How to make mead
Mead was a very popular drink throughout history and was used in religious gatherings. Some pagan rituals use mead in their ceremonies. Ethiopian meads are used in funeral rituals.
Some old traditions in Europe gave newlyweds a month’s supply of mead. Some say this is where the word “honeymoon” comes from, but most linguists do not support the claim. It does sound cool when you tell people this, however, be prepared for someone to call you on this claim.
Mead, sometimes called honey wine, is a fermented beverage made with honey. The most basic mead is made with honey, yeast and water. It really is that simple.
Mead comes in a wide variety of flavors and types. It is varies as much as wine or beer. Each style could be its own article. It is a shame all meads are lumped together in the brewing style guides. I omitted it from my brewing map for this reason. It also doesn’t make sense for style guidelines for beer to cover mead. It’s like putting all wine as a single category in the beer brewing guidelines.
Mead can be constructed with different flavors of honey using a wide variety of yeasts. There are meads from all over the world with dramatically different tastes. If you’ve had mead before, don’t get too hung up on the taste and assume all meads should share similar tastes. It is like assuming all beer should taste like Budweiser, since it was the beer you tasted first.
I’ve had made mead with green tea, fruit, vanilla, grapes, and a wide selection of flavors. One of the first meads I made was raspberry mead, but in hindsight I should have started with a simpler recipe. I ran into problems with the fermentation, which might have been avoided. I’ll cover the raspberry mead and other recipes in future articles. For this article, I’ll cover one of the simplest meads possible.
Minimum Equipment needed
Large metal spoon Ladle Fermenter with airlock Carboy with airlock (I recommend Better Bottles) Sanitizer Hydrometer (optional but recommended)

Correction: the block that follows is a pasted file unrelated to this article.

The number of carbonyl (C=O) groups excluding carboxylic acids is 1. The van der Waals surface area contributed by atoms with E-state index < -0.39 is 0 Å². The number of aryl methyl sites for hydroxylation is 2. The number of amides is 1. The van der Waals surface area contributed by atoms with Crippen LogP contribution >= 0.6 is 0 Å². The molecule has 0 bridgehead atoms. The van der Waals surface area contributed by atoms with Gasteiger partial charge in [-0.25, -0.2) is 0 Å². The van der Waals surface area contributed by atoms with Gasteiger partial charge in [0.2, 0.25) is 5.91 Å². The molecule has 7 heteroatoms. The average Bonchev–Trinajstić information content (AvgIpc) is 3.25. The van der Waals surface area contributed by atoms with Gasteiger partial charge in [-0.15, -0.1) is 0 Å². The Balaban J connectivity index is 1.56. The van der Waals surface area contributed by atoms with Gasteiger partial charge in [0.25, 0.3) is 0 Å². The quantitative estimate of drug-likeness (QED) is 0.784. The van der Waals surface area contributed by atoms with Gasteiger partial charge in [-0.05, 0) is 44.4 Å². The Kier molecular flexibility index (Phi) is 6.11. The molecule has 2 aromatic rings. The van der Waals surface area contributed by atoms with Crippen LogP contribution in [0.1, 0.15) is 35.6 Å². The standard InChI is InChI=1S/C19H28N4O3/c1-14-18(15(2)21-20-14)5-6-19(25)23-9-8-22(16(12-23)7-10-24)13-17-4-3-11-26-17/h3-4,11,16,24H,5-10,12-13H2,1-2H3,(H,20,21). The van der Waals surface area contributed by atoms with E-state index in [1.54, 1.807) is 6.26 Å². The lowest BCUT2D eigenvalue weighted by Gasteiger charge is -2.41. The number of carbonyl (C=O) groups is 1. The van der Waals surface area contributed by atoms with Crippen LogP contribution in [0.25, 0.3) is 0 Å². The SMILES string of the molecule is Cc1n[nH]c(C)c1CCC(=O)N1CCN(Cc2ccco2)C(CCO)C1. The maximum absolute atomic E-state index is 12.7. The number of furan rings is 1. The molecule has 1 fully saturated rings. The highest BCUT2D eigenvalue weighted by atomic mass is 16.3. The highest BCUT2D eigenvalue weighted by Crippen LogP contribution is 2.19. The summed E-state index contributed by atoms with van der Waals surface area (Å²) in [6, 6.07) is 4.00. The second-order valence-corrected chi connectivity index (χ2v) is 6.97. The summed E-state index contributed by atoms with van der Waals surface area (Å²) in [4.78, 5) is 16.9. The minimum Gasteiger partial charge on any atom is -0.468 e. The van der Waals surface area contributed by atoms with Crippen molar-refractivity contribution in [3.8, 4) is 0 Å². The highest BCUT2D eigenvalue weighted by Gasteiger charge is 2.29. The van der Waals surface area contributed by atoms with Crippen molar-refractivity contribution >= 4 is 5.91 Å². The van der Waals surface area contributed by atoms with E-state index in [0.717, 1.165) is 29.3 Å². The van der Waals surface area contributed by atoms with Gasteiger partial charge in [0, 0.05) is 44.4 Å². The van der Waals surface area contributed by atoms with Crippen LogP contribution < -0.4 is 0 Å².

The most important step for making mead is the first one. You must start by cleaning and sanitizing everything! We are creating a food product and adding micro-organisms (yeast). If we are not careful about cleaning, other unwanted micro-organisms might move in too. The resulting mead would not be toxic, it would just taste that way. There are no known pathogens that can live in alcohol, but we don’t want to ruin the mead. Make sure everything is very clean.
The best sanitizer to use is a one-step sanitizer like Star San. Star San is a blend of phosphoric acid and dodecylbenzenesulfonic acid. It is a weak acid that with 2 minutes of contact will kill most micro-organisms. It is odorless and tasteless. It does not matter if you use the foam sanitizer or the non-foam sanitizer (Sani Clean), both are very effective. Make sure everything is sanitized.
15 lbs (5 qts) of honey 4.5 gallons of water 2 teaspoons of yeast nutrient 1 teaspoon of yeast energizer 2 packets of Lalvin 71b-1122 yeast
Pour the water into your fermenter. Get as much of the honey as you can into the fermenter, but don’t stir it. It should sink to the bottom of the water. Once you pour all the honey you can into the fermenter, ladle some of the water back into the honey container. Reseal the honey container, and shake the water around inside the container. This will help you get the last bit of honey from the container. Pour the last honey water into the fermenter. Once the last of the honey is in the fermenter, mix the honey thoroughly. This mixture is called the “must”.